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Sittenfeld’s Eligible brings Austen’s Pride and Prejudice to the twenty-first century.

Quite simply, Curtis Sittenfeld’s novel, Eligible, is a hoot! I chuckled aloud as I read—each page, each character, each episode funnier than the one before. For fans of Jane Austen’s Pride and Prejudice, Eligible is an absolute delight, a take-off on Austen’s masterpiece that remakes her gentile, nineteenth-century characters into twenty-first century avatars who exemplify what is most idiosyncratic about current American behavior.

All of our favorites romp through Eligible’s scenes. Liz Bennet, of course, is the star, although her four sisters play prominent roles, too. Liz, a thirty-eight-year-old New York features writer for a women’s journal, Mascara, returns home to Cincinnati to help care for her father while he recuperates from a heart attack. Her elder sister, Jane, a New York City yoga instructor, joins Liz there. Together, they try to make sense of their family dynamics. Mary, the middle sister, takes online course after online course and mysteriously disappears one night each week. Kitty and Lydia, both unemployed and both committed vegans, work out incessantly at a nearby gym. They seem to contribute little to the family well-being. All three younger Bennets still live at home with their parents who are themselves stylized, modern-day versions of Jane Austen’s eccentric Mr. and Mrs. Bennet. His irreverent asides regularly punctuate her need to impress her country club confidantes. She is obsessed with her unmarried daughters, too, trying desperately to find them suitable (well-to-do) mates.

Early in the novel, Jane falls in love with Chip Bingley, a Cincinnati ER physician who once achieved fame as a contestant on “Eligible,” a television reality show rather like “The Bachelor.” Chip’s best friend? Fitzwilliam Darcy, an arrogant, aristocratic neurosurgeon whose testy personality immediately infuriates Jane’s sister, Liz. Lurking in the background, too, is Chip’s sister Caroline, who on sight despises Liz. The feeling is mutual. Add to the mix Charlotte Lucas and cousin Will Collins and Lydia’s enigmatic suitor. You can imagine how Sittenfeld stirs the proverbial pot.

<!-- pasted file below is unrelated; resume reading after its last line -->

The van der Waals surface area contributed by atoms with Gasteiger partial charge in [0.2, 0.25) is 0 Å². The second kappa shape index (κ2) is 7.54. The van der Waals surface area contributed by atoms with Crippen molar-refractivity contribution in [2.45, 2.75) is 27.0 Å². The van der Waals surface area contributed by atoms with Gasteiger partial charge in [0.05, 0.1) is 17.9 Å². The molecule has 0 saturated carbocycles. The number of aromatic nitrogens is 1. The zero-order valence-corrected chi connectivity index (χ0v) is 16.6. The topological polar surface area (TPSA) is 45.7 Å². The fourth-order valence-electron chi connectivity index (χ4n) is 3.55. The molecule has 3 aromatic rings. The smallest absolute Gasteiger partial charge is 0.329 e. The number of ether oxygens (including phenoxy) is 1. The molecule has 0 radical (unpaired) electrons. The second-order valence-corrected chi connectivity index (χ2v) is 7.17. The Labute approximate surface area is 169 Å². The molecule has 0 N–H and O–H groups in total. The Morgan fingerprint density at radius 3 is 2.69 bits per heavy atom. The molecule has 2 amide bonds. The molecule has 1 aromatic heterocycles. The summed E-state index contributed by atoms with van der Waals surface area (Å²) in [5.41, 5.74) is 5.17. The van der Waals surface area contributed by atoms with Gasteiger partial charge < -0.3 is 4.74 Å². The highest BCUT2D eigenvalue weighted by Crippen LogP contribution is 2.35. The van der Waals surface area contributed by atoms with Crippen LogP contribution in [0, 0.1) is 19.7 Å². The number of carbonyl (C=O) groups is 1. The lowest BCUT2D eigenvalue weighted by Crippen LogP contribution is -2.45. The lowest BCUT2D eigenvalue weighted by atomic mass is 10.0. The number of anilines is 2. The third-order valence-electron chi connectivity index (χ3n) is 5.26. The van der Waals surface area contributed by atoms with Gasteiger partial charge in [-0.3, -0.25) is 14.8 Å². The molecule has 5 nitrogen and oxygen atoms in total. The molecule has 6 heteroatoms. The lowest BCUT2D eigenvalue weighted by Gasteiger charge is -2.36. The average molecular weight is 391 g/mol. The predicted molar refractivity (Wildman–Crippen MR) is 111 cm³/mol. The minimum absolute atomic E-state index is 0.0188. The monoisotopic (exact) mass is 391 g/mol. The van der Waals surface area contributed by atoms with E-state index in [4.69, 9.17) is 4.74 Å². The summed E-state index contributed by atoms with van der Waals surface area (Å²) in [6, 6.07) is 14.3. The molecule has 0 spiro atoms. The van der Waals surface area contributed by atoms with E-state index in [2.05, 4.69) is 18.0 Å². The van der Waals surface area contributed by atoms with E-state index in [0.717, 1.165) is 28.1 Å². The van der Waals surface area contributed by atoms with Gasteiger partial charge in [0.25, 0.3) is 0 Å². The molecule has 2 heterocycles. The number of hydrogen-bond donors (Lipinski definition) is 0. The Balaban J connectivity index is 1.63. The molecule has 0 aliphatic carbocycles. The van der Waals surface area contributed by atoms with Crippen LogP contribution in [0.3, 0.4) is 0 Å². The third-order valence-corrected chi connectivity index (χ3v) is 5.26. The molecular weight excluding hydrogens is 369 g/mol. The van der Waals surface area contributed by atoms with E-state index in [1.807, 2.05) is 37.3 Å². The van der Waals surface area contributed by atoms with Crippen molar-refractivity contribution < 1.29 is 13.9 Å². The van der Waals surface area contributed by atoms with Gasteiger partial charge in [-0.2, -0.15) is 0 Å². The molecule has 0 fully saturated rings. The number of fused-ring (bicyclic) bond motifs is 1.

But until you actually read Eligible, you can’t truly imagine how creatively the author has updated the old Pride and Prejudice storylines. Collins, for example, is a techie nerd who has made his fortune in Silicon Valley, not a rural clergyman, but he is as pompous and self-centered as his predecessor. Darcy is even more fun as a re-made modern man. He and Liz joust regularly about “provincial” Cincinnati, misunderstand each other when communicating via text messages, bond while jogging in humid Cincinnati heat. I won’t even try to describe his family estate in California, Pemberley, with its spacious grounds perfect for croquet and its magisterial decor.

Some of the best parts of Eligible, however, are the places where Sittenfeld deviates from Jane Austen’s plot. It’s as if she used the Pride and Prejudice skeleton to give birth to a whole new way of looking at the characters and their peculiarities. Sittenfeld’s men and women sleep together, drink too much, reveal way too much, even get pregnant. All the while, they communicate in the same satirical style that Austen perfected. It’s just tonally updated, in your face, like reality tv. I was thoroughly amused; any Liz and Darcy fan will be, too. – Ann Ronald

Also available by Curtis Sittenfeld: You Think It, I’ll Say It; Rodham; Sisterland; The Man of My Dreams; American Wife; Prep.

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